Brazil, Spain lead race to head UN food agency
Brazilian and Spanish candidates are leading the field for an upcoming election for the next head of the Food and Agriculture Organisation in Rome, the UN agency leading the struggle against global hunger.
Former Spanish foreign minister Miguel Angel Moratinos and former Brazilian food security minister Jose Graziano da Silva are two of six candidates for Sunday's vote, with the others coming from Austria, Indonesia, Iran and Iraq.
"The tradition is for the agency to go to a developing country and Brazil is not going to miss the chance to take advantage of this," a source informed about the inner workings of the FAO told AFP on condition of anonymity.
"Especially if Europe is going to take over the International Monetary Fund," the source added, referring to French Finance Minister Christine Lagarde's emergence as the favourite to lead the Washington-based IMF.
The election of the new head of the International Monetary Fund has stirred anger in top emerging economies about being left out of international decision-making.
Each of the FAO's 191 member states gets one vote in the election -- unlike other United Nations agencies where the biggest contributors get more of a say.
Senegal's Jacques Diouf, the head of FAO for 17 years, is stepping down at the end of the year at a time of rising food prices, persistently high levels of global hunger and growing concern over the effects of climate change.
Farming ministers from the world's G20 leading economies agreed this week in Paris on action to tame market speculation blamed for food price spikes.
Ministers said they would create a rapid response mechanism to respond to food price crises and an international agricultural market information system to remedy a chronic lack of data seen as a major source for volatility.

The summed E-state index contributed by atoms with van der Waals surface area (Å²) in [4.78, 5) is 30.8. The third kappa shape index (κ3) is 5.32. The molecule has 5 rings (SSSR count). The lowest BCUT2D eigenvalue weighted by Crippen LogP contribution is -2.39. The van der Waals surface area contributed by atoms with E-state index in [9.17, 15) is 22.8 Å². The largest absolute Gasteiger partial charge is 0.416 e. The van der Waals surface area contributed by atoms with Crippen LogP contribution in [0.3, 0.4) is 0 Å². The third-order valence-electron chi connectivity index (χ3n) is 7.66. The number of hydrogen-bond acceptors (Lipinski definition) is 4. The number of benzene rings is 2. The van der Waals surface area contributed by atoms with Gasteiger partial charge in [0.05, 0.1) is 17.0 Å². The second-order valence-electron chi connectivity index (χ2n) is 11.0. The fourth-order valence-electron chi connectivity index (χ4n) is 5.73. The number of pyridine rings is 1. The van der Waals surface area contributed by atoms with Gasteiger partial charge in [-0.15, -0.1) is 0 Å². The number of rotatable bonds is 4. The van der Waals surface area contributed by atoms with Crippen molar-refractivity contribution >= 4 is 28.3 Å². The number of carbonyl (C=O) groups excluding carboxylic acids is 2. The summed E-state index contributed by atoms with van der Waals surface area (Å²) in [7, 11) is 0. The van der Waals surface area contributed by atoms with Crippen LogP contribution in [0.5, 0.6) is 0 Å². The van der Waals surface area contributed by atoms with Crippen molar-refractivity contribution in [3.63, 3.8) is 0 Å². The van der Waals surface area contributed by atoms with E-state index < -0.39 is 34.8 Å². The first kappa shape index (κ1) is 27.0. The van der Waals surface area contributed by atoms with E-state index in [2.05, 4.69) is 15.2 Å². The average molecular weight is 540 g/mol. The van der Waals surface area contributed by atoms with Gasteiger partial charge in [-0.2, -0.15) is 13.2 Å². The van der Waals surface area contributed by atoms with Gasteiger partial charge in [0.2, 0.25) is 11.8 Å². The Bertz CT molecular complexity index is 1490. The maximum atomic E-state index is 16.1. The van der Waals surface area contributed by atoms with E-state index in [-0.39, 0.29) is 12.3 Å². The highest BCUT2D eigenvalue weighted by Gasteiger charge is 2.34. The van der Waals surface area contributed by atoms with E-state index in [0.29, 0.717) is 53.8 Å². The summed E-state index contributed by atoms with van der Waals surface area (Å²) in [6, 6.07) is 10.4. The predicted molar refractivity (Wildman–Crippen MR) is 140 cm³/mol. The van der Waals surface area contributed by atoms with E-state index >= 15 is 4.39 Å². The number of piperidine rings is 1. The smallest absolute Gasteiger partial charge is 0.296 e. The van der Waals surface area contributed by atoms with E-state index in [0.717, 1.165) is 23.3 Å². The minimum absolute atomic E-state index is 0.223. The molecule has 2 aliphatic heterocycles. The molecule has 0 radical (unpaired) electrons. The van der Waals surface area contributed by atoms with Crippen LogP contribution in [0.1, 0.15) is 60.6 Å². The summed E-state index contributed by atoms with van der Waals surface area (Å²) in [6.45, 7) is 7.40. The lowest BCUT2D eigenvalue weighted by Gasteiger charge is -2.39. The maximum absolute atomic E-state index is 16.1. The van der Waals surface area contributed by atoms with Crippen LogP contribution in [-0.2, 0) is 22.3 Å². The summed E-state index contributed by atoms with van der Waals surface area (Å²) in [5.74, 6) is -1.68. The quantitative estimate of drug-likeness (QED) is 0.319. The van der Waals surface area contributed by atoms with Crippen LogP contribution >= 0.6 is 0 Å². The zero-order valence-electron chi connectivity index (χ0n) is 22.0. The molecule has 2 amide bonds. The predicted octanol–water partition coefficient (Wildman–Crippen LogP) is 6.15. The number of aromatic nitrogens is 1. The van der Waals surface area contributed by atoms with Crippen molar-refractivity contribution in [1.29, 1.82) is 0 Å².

The ministers also decided to increase agriculutural production by 70 percent by 2050 -- when the world population will be over nine billion people.
Another challenge for the future head of the FAO is to complete an overhaul of the organisation that has been seen as too centralised and inefficient.
"FAO must be strong and effective," Graziano said ahead of Sunday's vote.
Mexico's ambassador to the FAO, Jorge Chen, who is supporting the Spanish candidate over the Brazilian, told AFP: "Right now FAO needs to become a political instrument and Moratinos has the right profile for that."
But there is still a possibility for a compromise candidate to come forward like Europe's former agriculture commissioner Franz Fischler of Austria or Indroyono Soesilo, a veteran natural resources scientist from Indonesia.
The outsiders are Iran's Saeid Noori Naeini and Iraq's Abdul Latif Rashid.
Noori Naeini, Iran's former envoy to the FAO, is seen as one of the most experienced candidates but his nationality is believed to count against him.
"Unfortunately the election is a political process and this really annoys me because I don't think that is fair," he told AFP in a recent interview.
"The election is not really a meritocracy-based election," he said.
Global hunger rates have decreased slightly in recent years but 925 million people still suffer from hunger and high food prices threaten millions more.
It is estimated that every six seconds a child dies from malnutrition.
Faced with these giant challenges, FAO's budget of around one billion dollars (706 million euros) a year is relatively minor. "That makes about a dollar a year for every person who suffers from hunger," an expert said.
© 2011 AFP